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Forget fingerprints — AI may soon use your veins to identify you
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Forget fingerprints — AI may soon use your veins to identify you

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Forget facial recognition technology — researchers say they can identify you from the veins on the backs of your hands.

Biometric recognition has become more prevalent in recent years. Facial recognition technology is used everywhere from airport check-in lines to police departments and even nightclubs, while iris, fingerprint and voice recognition is used across a variety of sectors, for security purposes.

But researchers from Australia's University of New South Wales say that some biometric methods have "well known weaknesses."

Fingerprints can be collected from a surface someone has touched and duplicated to create a dummy print, facial recognition technology could be bypassed using images garnered from social media, and contact lenses could be used to confound iris based mechanisms, said Syed Shah, a researcher at the University of New South Wales' School of Computer Science and Engineering.

"Vein patterns lie underneath the skin, thus do not leave any imprint, unlike fingerprints, are not available over social media, unlike facial photographs, and cannot be obtained surreptitiously, unlike irises," Shah said. "Therefore, we believe that a vein based approach will be much more difficult to bypass."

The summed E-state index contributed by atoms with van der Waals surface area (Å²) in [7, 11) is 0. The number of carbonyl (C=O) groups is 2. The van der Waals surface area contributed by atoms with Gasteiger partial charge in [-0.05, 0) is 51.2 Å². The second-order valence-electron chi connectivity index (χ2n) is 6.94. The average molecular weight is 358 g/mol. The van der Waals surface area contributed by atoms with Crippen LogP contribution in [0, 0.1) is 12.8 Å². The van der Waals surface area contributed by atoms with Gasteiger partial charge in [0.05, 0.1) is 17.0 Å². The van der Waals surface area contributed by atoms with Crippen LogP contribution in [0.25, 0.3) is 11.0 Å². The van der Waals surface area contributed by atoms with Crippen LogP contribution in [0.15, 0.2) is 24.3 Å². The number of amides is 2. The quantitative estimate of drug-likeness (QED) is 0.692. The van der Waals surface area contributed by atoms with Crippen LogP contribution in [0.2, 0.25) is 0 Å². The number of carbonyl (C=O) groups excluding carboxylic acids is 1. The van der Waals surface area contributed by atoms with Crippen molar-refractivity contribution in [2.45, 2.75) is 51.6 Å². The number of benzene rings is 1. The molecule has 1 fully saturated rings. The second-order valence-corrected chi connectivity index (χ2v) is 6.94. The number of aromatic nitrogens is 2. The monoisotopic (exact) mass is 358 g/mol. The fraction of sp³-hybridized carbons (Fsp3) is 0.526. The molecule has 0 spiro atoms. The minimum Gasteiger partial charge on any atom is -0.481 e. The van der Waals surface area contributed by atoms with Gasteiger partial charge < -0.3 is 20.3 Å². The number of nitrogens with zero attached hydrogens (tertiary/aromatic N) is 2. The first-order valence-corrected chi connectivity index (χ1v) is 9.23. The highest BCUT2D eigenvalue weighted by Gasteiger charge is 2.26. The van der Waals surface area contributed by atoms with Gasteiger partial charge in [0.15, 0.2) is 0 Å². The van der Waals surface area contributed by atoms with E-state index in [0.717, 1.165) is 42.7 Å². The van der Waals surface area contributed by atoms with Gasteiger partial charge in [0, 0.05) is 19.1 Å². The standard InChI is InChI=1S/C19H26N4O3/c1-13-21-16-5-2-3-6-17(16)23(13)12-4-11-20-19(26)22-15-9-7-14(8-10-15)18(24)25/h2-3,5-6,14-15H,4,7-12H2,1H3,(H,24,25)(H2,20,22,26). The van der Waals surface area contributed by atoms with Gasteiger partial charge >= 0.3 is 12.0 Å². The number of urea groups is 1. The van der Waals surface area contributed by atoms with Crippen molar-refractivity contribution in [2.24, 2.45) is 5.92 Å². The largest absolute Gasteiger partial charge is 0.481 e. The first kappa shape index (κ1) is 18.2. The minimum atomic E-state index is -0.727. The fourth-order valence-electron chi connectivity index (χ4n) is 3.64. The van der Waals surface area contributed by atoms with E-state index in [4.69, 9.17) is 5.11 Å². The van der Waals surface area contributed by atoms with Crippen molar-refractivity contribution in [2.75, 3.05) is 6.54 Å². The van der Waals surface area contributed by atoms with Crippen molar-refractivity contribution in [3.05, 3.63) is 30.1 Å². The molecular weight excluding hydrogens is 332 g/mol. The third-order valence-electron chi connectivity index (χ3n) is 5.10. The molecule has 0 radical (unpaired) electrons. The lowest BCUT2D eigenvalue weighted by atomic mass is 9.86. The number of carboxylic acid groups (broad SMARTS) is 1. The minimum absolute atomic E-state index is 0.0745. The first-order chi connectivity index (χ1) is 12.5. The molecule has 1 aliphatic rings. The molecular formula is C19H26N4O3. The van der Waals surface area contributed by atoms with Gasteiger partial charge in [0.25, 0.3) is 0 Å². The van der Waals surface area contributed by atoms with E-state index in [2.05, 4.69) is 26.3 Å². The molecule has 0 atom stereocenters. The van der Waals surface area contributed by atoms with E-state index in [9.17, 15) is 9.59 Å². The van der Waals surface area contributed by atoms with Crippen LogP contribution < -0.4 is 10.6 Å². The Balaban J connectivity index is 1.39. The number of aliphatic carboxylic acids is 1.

Using an off-the-shelf depth camera — an Intel RealSense D415 Depth Camera — researchers took some 17,500 images from 35 people, where participants made a fist, and established the vein patterns of the hand.

Using artificial intelligence, researchers extracted "discriminating features" from these patterns — these, they say, could then be used to identify an individual with more than 99% accuracy from a group of 35 participants.

"Specially, the requirement of making (a) fist for vein extraction makes it difficult for an adversary to obtain vein patterns furtively," Shah explained.

Shah said that, while the idea of using veins to identify people is not new, it usually requires specialist technology — but his team's research uses off-the-shelf 3D cameras.

The team from Australia say their study, published in IET Biometrics, shows the technique could be used for authenticating individuals on personal devices, like laptops and mobile phones.


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